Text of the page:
Abu Dhabi Eats

Going Places

October 2013

 

This curious, glamorous, sprawling metropolis does nothing by halves – including the food, writes Tatyana Leonov.

Architectural feats, motor races, culinary delights – whatever you think of – someone in Abu Dhabi has probably won an award for it. With a population of over 2.5 million (and increasing by one baby every two minutes and 48 seconds according to recently released official figures), anyone and everyone in the food scene is trying to keep up, catch up, and make a name for themselves within the desert metropolis.

According to one survey, expatriates account for around 88.5 per cent of the country’s total population. So what does this actually mean when it comes to food? Chefs, restaurateurs, even street stall vendors, all need to cater to the 200 di#erent nationalities that now call the United Arab Emirates home. And Abu Dhabi? This bustling and glitzy city is at the epicentre of the exploding United Arab Emirates gastronomy scene – booming with sophistication and oozing with style.

“More established chefs and restaurateurs are opening up in the UAE,” says Jade George, who oversees the Middle East for The World’s 50 Best Restaurants Awards. “There's certainly a market for it considering the purchasing power of the consumer market in Abu Dhabi, and just how into food ! and particularly fine dining ! they are," she said.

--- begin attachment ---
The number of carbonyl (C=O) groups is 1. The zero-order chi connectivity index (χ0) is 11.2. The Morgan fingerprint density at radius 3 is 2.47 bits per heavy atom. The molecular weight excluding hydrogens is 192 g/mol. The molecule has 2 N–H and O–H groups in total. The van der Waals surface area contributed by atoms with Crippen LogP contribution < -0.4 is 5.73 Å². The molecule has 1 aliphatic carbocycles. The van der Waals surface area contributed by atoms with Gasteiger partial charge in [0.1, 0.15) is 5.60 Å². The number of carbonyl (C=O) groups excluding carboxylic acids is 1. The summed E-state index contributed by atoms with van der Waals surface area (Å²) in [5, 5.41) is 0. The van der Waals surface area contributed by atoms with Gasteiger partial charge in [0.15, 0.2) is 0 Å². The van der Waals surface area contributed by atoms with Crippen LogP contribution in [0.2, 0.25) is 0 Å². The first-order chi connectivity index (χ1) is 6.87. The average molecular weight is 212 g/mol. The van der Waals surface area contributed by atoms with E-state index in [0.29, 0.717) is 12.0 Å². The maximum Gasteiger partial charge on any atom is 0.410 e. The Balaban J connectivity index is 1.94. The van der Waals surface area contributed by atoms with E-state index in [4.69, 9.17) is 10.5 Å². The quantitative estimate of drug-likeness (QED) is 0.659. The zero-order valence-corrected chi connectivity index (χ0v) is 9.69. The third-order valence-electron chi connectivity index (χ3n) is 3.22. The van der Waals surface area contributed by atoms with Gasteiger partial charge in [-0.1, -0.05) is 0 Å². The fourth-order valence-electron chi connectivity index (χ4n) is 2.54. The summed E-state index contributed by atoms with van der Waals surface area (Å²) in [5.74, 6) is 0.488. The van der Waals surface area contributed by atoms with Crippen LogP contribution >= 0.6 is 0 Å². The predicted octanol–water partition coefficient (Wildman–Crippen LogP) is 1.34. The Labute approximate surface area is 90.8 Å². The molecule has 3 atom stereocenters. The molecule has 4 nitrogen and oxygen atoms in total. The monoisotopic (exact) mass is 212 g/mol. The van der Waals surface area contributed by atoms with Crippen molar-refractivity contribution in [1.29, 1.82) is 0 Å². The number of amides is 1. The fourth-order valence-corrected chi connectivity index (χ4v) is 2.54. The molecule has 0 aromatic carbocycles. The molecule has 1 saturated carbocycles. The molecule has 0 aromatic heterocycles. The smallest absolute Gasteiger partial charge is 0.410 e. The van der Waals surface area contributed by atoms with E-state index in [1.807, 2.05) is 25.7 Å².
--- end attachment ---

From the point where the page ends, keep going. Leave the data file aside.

So fine!

There’s not just one superstar chef working in one top-notch restaurant leading the culinary wave. In fact, many of Abu Dhabi’s fine-dining restaurants, mostly located inside ostentatious hotels, are fast gaining recognition on the global stage.

You could trace the emergence of a fine-dining culture back to 2009, when Marco Pierre White opened Marco Pierre White Steakhouse & Grill at the Fairmont Bab Al Bahr. Some say he was one of the first to see the potential in Abu Dhabi ! a pioneer, paving the way for the culinary explosion that’s taking place today.

In 2010, came Hakkasan, a high-end Chinese restaurant from the well-known Michelin-star stable, which opened at Emirates Palace. Head chef Lee Hua has worked in some of the world’s most famous kitchens, including as executive sous chef at the original Hakkasan Hanway Place in London. On quiet nights you’ll often find him chatting to diners about his latest delectable dish. He believes education equals appreciation.

Another recent venture that opened earlier this year is Catalan, located in the new lavish Rosewood Abu Dhabi hotel. Bringing an authentic Barcelona experience straight to the desert, two-Michelin star chef Antonio Saez even flies in the best Catalonian olive oil to make sure the dishes really do taste genuinely Spanish.

And it doesn’t stop. Residents and travellers alike can’t get enough when it comes to fine dining. After all, the United Arab Emirates is known for doing things the luxe way. The most recent venture is Michelin-starred celebrity chef Gary Rhodes’ first Abu Dhabi restaurant, Rhodes 44, located at The St Regis Hotel. The à-la-carte menu comprises a beguiling blend of European and British classics (Gary’s signature style) fused with Middle Eastern cuisine.

Stand out